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EETE MAY 2013

ENERGY HARVESTING Energy harvesting wirelessly - the secret to M2M’s success By Frank Schmidt a few years ago, M2M communication was an expensive niche application that required complex networking. But with technological developments and the flexible capabilities of cloud services, both the infrastructure and the products have made it possible to provide a great deal of information for M2M applications cost-effectively, using wireless modules. The deeper the interconnection of these devices, the more flexibility is demanded of the technologies. That’s a major reason why energy harvesting wireless technology is increasingly being adopted within M2M devices, products and building automation systems. Today, M2M is considered a future-oriented growth market with high expectations. The predictions range from over 300 million by 20171 to 50 billion devices connected to the Internet by 2020. Deploying the millions of distributed devices lead to a challenge: how should they be powered and how will they communicate? One solution is energy harvesting wireless technology. Wireless sensors and relay receivers enable simple deployment of intelligent nodes, however, wireless devices require power – historically this meant pulling a lot of wires or installing and replacing batteries. Devices powered by energy harvesters are maintenance-free and independent of batteries or other external energy sources, paving the way to a simpler installation of millions of devices connected to each other and the Internet. Energy from the surroundings Due to the energy harvesting principle the wireless modules gain their power from the surrounding environment and therefore work without batteries. In the process, an electrodynamic energy converter uses mechanical motion or a miniaturised solar module generating energy from light. Combining a thermoelectric converter with a DC/DC converter taps heat as an energy source. Even these small amounts of harvested energy are sufficient to transmit a wireless signal. The addition of a capacitor can ensure adequate power storage to bridge intervals when little or no energy can be harvested. For optimal radio frequency (RF) effectiveness, the radio protocol, standardised as ISO/IEC 14543-3-10, uses sub 1 GHz frequency bands. This provides a safeguard against other wireless transmitters, whilst offering fast system response and elimination of data collisions. In addition, sub-GHZ radio waves have twice the range of 2.4 GHz signals for the same energy budget, and better penetration within buildings. As a reference point, duplicating the energy harvesting wireless system at 2.4 GHz system requires about four times more receiver nodes to cover the same area. That increases its cost compared to a sub-GHz solution, for example. RF reliability is assured because wireless signals are just 0.7 milliseconds in duration and are transmitted multiple times for redundancy. The range of energy harvesting wireless sensors is about 300 meters in an open field and up to 30 meters inside buildings. Building automation as a model for M2M Energy harvesting devices are particularly attractive as replacements for batteries in low-power electronic systems such as wireless sensor networks, because of the logistics involved in the time-consuming tasks of acquiring, installing, and changing the batteries. Today, energy harvesting wireless technology is very well established providing M2M solutions in the building automation sector, bridging the control of light, HVAC and other fields of building technology to smart home, smart metering and energy management systems. Wireless and batteryless technology significantly eases energy monitoring and control in buildings with only little intervention into the existing systems. The wireless devices are highly flexible to install so that individual components, wall switches, sensors and relay receivers can be easily networked to form an intelligent system without complex cabling. In addition, dispensing with batteries eliminates the burdensome need to maintain the devices’ energy supply in a regular time period, which can be up to each year. An example for such a flexible automation system is HVAC control. Here, a thermostat, VAV (Variable Air Volume) or fan coil controller receives information related to occupancy, temperature, humidity, window position or CO2 from the respective batteryless sensors and controls the opening and closing of valve actuators for radiators, or dampers for VAV systems. At the same time, the controller sends status information to a central building automation system, and receives control messages from the BAS system. This enables the building to be monitored from a central location, that can be remote from the building itself, and to implement building wide settings, such as holiday shutdown, for example. Frank Schmidt is Chief Technology Officer and Co-Founder of EnOcean – www.enocean.com 42 Electronic Engineering Times Europe May 2013 www.electronics-eetimes.com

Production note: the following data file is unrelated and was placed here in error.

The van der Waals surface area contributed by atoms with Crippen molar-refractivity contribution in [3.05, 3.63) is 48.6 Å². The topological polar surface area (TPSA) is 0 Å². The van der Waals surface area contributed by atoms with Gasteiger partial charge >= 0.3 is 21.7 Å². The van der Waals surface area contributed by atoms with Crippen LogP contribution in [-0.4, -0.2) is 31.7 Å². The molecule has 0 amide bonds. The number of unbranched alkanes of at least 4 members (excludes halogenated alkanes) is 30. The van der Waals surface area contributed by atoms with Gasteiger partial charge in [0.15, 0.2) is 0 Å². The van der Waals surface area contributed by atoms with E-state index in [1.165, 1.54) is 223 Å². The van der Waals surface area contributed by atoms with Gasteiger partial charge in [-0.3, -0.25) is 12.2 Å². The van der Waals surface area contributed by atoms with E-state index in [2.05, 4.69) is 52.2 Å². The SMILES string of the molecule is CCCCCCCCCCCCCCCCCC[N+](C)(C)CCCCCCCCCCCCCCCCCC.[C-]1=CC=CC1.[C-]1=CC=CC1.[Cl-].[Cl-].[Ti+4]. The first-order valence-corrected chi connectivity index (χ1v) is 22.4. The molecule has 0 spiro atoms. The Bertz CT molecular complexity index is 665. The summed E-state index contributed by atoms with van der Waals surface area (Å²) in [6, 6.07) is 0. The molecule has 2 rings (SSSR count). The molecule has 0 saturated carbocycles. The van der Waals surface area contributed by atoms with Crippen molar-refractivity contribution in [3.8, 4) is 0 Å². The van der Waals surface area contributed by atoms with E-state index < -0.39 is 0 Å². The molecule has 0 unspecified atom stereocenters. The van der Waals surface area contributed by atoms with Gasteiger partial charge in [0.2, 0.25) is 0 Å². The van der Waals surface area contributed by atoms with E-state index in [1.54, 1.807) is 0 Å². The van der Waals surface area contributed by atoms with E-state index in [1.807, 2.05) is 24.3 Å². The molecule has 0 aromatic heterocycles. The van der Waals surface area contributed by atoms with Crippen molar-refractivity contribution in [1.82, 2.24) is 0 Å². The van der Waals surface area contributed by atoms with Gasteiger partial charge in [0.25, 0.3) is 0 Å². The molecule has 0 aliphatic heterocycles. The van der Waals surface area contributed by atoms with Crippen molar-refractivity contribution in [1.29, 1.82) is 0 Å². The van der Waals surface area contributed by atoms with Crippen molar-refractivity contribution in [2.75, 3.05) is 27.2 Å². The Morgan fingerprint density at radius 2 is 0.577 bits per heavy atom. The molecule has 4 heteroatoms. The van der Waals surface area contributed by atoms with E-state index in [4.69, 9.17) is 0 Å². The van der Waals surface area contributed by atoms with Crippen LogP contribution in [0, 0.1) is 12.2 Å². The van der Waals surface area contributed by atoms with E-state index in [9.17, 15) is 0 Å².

EETE MAY 2013
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